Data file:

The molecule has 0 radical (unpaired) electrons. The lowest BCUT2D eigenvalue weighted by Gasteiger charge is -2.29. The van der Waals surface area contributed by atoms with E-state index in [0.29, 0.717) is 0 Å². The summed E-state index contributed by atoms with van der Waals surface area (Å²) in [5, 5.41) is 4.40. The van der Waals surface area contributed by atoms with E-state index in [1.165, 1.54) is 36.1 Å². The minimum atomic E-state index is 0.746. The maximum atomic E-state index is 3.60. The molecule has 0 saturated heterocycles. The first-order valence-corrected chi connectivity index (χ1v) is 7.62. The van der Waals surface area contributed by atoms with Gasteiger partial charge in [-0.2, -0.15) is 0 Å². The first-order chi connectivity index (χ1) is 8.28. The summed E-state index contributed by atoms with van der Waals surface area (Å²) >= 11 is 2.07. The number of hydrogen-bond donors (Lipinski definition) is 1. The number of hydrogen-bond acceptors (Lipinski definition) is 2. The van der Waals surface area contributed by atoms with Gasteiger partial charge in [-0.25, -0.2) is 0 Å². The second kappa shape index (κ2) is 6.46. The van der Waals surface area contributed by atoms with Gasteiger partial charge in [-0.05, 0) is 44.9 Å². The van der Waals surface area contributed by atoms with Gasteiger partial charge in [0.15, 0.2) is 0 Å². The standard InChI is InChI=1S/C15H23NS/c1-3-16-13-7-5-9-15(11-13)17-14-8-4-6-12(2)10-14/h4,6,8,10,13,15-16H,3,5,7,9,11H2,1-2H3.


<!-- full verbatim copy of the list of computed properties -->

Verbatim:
The molecule has 0 radical (unpaired) electrons. The lowest BCUT2D eigenvalue weighted by Gasteiger charge is -2.29. The van der Waals surface area contributed by atoms with E-state index in [0.29, 0.717) is 0 Å². The summed E-state index contributed by atoms with van der Waals surface area (Å²) in [5, 5.41) is 4.40. The van der Waals surface area contributed by atoms with E-state index in [1.165, 1.54) is 36.1 Å². The minimum atomic E-state index is 0.746. The maximum atomic E-state index is 3.60. The molecule has 0 saturated heterocycles. The first-order valence-corrected chi connectivity index (χ1v) is 7.62. The van der Waals surface area contributed by atoms with Gasteiger partial charge in [-0.2, -0.15) is 0 Å². The first-order chi connectivity index (χ1) is 8.28. The summed E-state index contributed by atoms with van der Waals surface area (Å²) >= 11 is 2.07. The number of hydrogen-bond donors (Lipinski definition) is 1. The number of hydrogen-bond acceptors (Lipinski definition) is 2. The van der Waals surface area contributed by atoms with Gasteiger partial charge in [-0.25, -0.2) is 0 Å². The second kappa shape index (κ2) is 6.46. The van der Waals surface area contributed by atoms with Gasteiger partial charge in [-0.05, 0) is 44.9 Å². The van der Waals surface area contributed by atoms with Gasteiger partial charge in [0.15, 0.2) is 0 Å². The standard InChI is InChI=1S/C15H23NS/c1-3-16-13-7-5-9-15(11-13)17-14-8-4-6-12(2)10-14/h4,6,8,10,13,15-16H,3,5,7,9,11H2,1-2H3.